Inheritance Tax Planning
Protecting your estate is ultimately about securing more of your wealth for your loved ones and planning for what will happen after your death to make the lives of your loved ones much easier.
Download our guide on inheritance tax planning to ensure that you do all you can to get your hard earned money into the right hands when you die.
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Making sure that you’ve made plans for after you’re gone will give you peace of mind. It’s not nice to think about, but it means that your loved ones can carry out your wishes and be protected from Inheritance Tax (IHT).
You don’t have to be wealthy for your estate to be liable for IHT, and it isn’t something that is paid only on death – it may also have to be paid on gifts made during someone’s lifetime. Your estate will be liable if it is valued over the current IHT threshold on your death. The IHT threshold, or Nil Rate Band (NRB), is fixed until 2020/21 at £325,000.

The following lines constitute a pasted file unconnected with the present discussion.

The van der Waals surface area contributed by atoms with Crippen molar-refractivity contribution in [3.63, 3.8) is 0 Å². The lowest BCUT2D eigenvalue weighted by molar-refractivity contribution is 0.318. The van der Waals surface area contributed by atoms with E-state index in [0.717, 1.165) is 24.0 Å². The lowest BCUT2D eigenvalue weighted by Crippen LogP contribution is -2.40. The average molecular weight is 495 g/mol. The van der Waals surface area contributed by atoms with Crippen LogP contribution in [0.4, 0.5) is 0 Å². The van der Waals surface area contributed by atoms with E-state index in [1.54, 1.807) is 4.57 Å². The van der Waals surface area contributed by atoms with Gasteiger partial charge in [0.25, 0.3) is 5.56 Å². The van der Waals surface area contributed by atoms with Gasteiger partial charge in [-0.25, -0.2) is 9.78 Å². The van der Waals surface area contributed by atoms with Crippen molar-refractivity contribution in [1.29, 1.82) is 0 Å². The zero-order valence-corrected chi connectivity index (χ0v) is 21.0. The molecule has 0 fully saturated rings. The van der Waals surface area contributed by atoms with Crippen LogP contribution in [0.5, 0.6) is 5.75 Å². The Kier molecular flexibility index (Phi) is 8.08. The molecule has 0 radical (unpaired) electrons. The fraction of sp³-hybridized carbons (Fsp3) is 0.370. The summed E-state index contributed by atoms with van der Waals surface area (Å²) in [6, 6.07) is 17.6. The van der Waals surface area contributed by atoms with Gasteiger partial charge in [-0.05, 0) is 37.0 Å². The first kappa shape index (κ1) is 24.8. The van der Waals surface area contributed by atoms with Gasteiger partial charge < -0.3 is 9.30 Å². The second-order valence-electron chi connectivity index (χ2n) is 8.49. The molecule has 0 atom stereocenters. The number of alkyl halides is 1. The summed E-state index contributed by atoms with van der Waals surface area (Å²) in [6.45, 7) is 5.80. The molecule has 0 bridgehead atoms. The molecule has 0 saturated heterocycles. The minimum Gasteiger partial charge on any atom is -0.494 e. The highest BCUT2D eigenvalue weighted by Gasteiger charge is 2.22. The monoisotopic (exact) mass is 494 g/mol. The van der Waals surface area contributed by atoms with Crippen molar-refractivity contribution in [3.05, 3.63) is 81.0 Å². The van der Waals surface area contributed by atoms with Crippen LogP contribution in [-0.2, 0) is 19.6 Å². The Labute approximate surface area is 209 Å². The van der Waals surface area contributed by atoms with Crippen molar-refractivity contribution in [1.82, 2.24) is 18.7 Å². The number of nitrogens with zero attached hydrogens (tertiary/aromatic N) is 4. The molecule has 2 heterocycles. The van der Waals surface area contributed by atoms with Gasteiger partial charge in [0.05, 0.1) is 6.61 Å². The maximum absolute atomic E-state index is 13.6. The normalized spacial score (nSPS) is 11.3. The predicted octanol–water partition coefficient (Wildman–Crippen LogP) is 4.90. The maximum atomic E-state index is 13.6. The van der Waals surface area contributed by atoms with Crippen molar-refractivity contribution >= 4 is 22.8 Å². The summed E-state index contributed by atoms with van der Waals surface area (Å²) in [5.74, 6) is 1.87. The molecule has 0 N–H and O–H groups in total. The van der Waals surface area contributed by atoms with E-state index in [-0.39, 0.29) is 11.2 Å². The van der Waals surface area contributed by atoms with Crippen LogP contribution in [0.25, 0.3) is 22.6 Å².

Your estate includes any gifts you may have made within seven years of your death. Anything under the IHT threshold is not taxed (the ‘Nil Rate Band’), and everything above it is taxed – currently at 40%. Where a person dies and leaves at least 10% of their net estate to a qualifying charity, a reduced rate of 36% IHT can be payable.
Any unused proportion of the NRB belonging to the first spouse or registered civil partner to die can be passed to the surviving spouse or registered civil partner.
ADDITIONAL NIL RATE BAND
From 6 April 2017, the Government will be introducing an Additional Nil Rate Band
(ANRB). This will start at £100,000 and increase by £25,000 each tax year until it reaches £175,000 in 2020/21, when it will increase each tax year by the Consumer Price Index (CPI).
The ANRB will be available where you pass your house to your children, grandchildren or great-grandchildren. It will also be available if you downsize or cease to own a home as long as the replacement is passed to your children, grandchildren or great-grandchildren. It will start to reduce if your net estate is more than £2 million and will reduce by £1 for every £2 it is over. As with the NRB, the ANRB is transferable between spouses and registered civil partnerships if unused on first death.